Politics[edit] Voter registration[edit] Population and registered voters Total population[13] 18,457   Registered voters[27][note 3] 9,922 53.8%     Democratic[27] 3,066 30.9%     Republican[27] 4,271 43.0%     Democratic–Republican spread[27] -1,205 -12.1%     American Independent[27] 414 4.2%     Green[27] 88 0.9%     Libertarian[27] 79 0.8%     Peace and Freedom[27] 29 0.3%     Americans Elect[27] 0 0.0%     Other[27] 46 0.5%     No party preference[27] 1,929 19.4% Cities by population and voter registration[edit] Cities by population and voter registration City Population[13] Registered voters[27] [note 3] Democratic[27] Republican[27] D–R spread[27] Other[27] No party preference[27] Bishop 3,839 42.9% 31.4% 40.3% -8.9% 10.4% 21.7% Overview[edit] Inyo County vote by party in presidential elections Year GOP DEM Others 2016 51.94% 4,248 38.57% 3,155 9.48% 776 2012 54.01% 4,340 42.58% 3,422 3.41% 274 2008 52.88% 4,523 43.76% 3,743 3.37% 288 2004 59.09% 5,091 38.88% 3,350 2.03% 175 2000 60.31% 4,713 33.93% 2,652 5.76% 450 1996 51.84% 3,924 34.36% 2,601 13.79% 1,044 1992 43.58% 3,689 31.84% 2,695 24.58% 2,080 1988 64.34% 5,042 33.85% 2,653 1.81% 142 1984 70.32% 5,863 28.30% 2,360 1.38% 115 1980 64.79% 5,201 25.91% 2,080 9.30% 746 1976 58.23% 3,905 39.29% 2,635 2.48% 166 1972 68.07% 4,873 28.02% 2,006 3.91% 280 1968 54.45% 3,641 34.60% 2,314 10.95% 732 1964 46.51% 2,751 53.44% 3,161 0.05% 3 1960 54.65% 2,962 45.07% 2,443 0.28% 15 1956 66.19% 3,524 33.47% 1,782 0.34% 18 1952 68.87% 3,819 30.62% 1,698 0.50% 28 1948 55.79% 2,135 40.21% 1,539 4.00% 153 1944 50.64% 1,699 49.09% 1,647 0.27% 9 1940 44.53% 1,483 54.65% 1,820 0.81% 27 1936 36.47% 912 62.38% 1,560 1.16% 29 1932 30.91% 698 64.61% 1,459 4.47% 101 1928 57.37% 1,206 40.96% 861 1.67% 35 1924 47.52% 950 12.81% 256 39.67% 793 1920 57.20% 1,195 32.65% 682 10.15% 212 1916 41.96% 846 47.92% 966 10.12% 204 1912 0.49% 8 49.54% 806 49.97% 813 1908 40.94% 583 43.40% 618 15.66% 223 1904 55.73% 452 28.48% 231 15.78% 128 1900 42.35% 396 54.01% 505 3.64% 34 1896 34.01% 286 63.26% 532 2.73% 23 1892 51.13% 409 33.25% 266 15.63% 125 Election results from statewide races Year Office Results 2010 Governor Whitman 48.9 – 43.2% Lieutenant Governor Maldonado 50.5 – 35.5% Secretary of State Dunn 51.0 – 37.9% Controller Strickland 45.6 – 42.7% Treasurer Walters 47.9 – 43.1% Attorney General Cooley 56.4 – 31.4% Insurance Commissioner Villines 51.1 – 34.1% Inyo is a strongly Republican county in Presidential and congressional elections. The last Democrat to win a majority in the county was Lyndon Johnson in 1964. In the California State Legislature, Inyo County is in the 8th Senate District, represented by Republican Tom Berryhill,[3] and the 26th Assembly District, represented by Republican Devon Mathis.[28] Federally, the county is in California's 8th congressional district, represented by Republican Paul Cook.[29] On November 4, 2008, Inyo County voted 60.4% for Proposition 8 which amended the California Constitution to ban same-sex marriages.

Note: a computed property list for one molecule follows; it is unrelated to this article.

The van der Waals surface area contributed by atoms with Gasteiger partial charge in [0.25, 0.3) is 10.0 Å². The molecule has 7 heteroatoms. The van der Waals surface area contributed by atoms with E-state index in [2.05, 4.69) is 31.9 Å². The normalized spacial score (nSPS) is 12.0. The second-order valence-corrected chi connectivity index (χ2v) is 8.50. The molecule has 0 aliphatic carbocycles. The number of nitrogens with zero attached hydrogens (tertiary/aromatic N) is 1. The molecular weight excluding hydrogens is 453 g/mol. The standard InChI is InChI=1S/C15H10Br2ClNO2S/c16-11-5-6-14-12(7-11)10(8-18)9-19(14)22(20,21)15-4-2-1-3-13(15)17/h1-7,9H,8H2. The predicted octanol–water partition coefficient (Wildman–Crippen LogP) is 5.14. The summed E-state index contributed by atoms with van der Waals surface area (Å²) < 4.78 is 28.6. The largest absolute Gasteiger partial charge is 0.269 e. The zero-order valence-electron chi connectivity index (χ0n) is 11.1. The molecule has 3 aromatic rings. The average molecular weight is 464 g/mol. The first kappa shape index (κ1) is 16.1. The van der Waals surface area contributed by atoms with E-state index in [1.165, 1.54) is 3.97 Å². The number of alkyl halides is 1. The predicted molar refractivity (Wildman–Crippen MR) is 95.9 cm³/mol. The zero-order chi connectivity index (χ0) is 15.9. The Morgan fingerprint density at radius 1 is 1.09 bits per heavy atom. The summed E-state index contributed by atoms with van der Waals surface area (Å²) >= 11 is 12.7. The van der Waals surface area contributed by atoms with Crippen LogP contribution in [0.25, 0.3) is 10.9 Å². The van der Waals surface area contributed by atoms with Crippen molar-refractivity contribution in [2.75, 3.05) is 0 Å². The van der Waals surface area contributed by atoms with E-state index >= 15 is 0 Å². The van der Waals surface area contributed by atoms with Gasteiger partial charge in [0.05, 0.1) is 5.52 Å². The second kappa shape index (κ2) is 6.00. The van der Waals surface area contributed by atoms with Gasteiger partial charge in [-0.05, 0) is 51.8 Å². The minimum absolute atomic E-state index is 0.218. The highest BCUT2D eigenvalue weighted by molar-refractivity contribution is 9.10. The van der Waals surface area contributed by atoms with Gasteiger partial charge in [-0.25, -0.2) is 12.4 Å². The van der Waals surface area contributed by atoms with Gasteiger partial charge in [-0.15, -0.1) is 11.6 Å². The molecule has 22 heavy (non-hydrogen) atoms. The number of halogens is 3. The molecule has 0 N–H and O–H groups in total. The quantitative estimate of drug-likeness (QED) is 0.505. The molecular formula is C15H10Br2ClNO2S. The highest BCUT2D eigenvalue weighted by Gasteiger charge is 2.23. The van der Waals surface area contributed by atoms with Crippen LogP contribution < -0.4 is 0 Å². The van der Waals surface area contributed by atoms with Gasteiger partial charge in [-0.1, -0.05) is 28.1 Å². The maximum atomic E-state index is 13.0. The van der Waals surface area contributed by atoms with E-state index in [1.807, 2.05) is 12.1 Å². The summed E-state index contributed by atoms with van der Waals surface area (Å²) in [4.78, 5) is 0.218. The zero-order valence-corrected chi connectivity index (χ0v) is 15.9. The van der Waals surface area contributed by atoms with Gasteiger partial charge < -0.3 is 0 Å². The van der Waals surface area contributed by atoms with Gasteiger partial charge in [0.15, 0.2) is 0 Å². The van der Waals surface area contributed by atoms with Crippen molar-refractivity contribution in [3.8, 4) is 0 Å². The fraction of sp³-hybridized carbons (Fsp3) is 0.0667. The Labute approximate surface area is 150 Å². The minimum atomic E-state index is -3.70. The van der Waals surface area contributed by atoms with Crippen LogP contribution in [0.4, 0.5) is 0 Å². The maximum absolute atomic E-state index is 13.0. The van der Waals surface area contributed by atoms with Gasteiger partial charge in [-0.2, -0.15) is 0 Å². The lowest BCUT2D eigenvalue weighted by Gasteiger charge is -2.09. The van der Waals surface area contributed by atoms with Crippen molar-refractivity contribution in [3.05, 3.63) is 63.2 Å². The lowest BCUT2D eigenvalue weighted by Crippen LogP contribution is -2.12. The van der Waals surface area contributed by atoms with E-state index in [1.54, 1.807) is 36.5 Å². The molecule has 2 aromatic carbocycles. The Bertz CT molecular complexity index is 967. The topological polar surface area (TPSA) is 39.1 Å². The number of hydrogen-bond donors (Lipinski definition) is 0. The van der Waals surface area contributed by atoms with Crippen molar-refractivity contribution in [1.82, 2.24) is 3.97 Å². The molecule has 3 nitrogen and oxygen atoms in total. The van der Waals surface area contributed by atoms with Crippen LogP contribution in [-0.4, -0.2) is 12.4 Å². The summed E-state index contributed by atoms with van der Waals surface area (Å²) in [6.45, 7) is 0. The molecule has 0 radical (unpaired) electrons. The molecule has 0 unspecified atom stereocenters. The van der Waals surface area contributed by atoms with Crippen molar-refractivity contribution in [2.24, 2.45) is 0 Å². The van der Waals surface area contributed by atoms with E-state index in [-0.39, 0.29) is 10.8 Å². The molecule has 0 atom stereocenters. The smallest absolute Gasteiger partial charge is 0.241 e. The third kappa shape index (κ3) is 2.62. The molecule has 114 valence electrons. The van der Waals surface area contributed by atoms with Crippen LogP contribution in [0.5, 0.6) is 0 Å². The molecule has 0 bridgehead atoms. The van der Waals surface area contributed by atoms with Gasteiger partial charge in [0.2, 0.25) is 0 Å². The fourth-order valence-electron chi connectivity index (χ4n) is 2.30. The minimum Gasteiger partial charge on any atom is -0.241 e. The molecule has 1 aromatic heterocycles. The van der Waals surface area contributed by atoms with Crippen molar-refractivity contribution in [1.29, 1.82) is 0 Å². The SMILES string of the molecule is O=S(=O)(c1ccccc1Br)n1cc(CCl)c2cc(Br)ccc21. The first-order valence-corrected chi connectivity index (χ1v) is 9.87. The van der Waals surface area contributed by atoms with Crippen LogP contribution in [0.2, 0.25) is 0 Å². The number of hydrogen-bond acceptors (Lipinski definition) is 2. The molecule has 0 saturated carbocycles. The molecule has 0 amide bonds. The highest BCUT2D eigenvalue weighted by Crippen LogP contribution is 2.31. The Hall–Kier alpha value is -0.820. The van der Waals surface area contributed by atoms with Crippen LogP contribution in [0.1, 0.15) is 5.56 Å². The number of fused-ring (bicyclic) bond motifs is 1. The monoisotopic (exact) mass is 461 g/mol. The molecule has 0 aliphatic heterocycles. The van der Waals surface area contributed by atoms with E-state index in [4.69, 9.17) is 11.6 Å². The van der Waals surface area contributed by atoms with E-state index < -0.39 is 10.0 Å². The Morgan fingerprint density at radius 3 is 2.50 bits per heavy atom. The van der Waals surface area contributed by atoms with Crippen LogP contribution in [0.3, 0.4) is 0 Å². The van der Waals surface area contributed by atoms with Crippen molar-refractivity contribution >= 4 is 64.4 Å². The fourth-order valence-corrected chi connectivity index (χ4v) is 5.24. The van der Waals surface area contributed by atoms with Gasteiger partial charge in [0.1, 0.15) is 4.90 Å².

Crime[edit] The following table includes the number of incidents reported and the rate per 1,000 persons for each type of offense. Population and crime rates Population[13] 18,457 Violent crime[30] 80 4.33   Homicide[30] 2 0.11   Forcible rape[30] 11 0.60   Robbery[30] 7 0.38   Aggravated assault[30] 60 3.25 Property crime[30] 154 8.34   Burglary[30] 75 4.06   Larceny-theft[30][note 4] 177 9.59   Motor vehicle theft[30] 18 0.98 Arson[30] 1 0.05 Cities by population and crime rates[edit] Cities by population and crime rates City Population[31] Violent crimes[31] Violent crime rate per 1,000 persons Property crimes[31] Property crime rate per 1,000 persons Bishop 3,900 16 4.10 137 35.13


Education[edit] School districts in Inyo County are: Big Pine Unified School District Bishop Unified School District Bishop Union High School District Bishop Union Elementary School District Death Valley Unified School District Lone Pine Unified School District Owens Valley Unified School District Round Valley School District Deep Springs College is a two-year alternative education college in Deep Springs Valley.


Notable locations[edit] Mushroom Rock Five Bridges Mount Whitney Death Valley National Park Badwater Basin Lake Manly (Sometimes) Furnace Creek, California (Hottest air temperature ever recorded here in 1913 at 134.6 degrees Fahrenheit. In July 1972, a ground temperature of 201 °F (93.9 °C) was measured in Furnace Creek. This may be the highest natural ground surface temperature ever recorded.)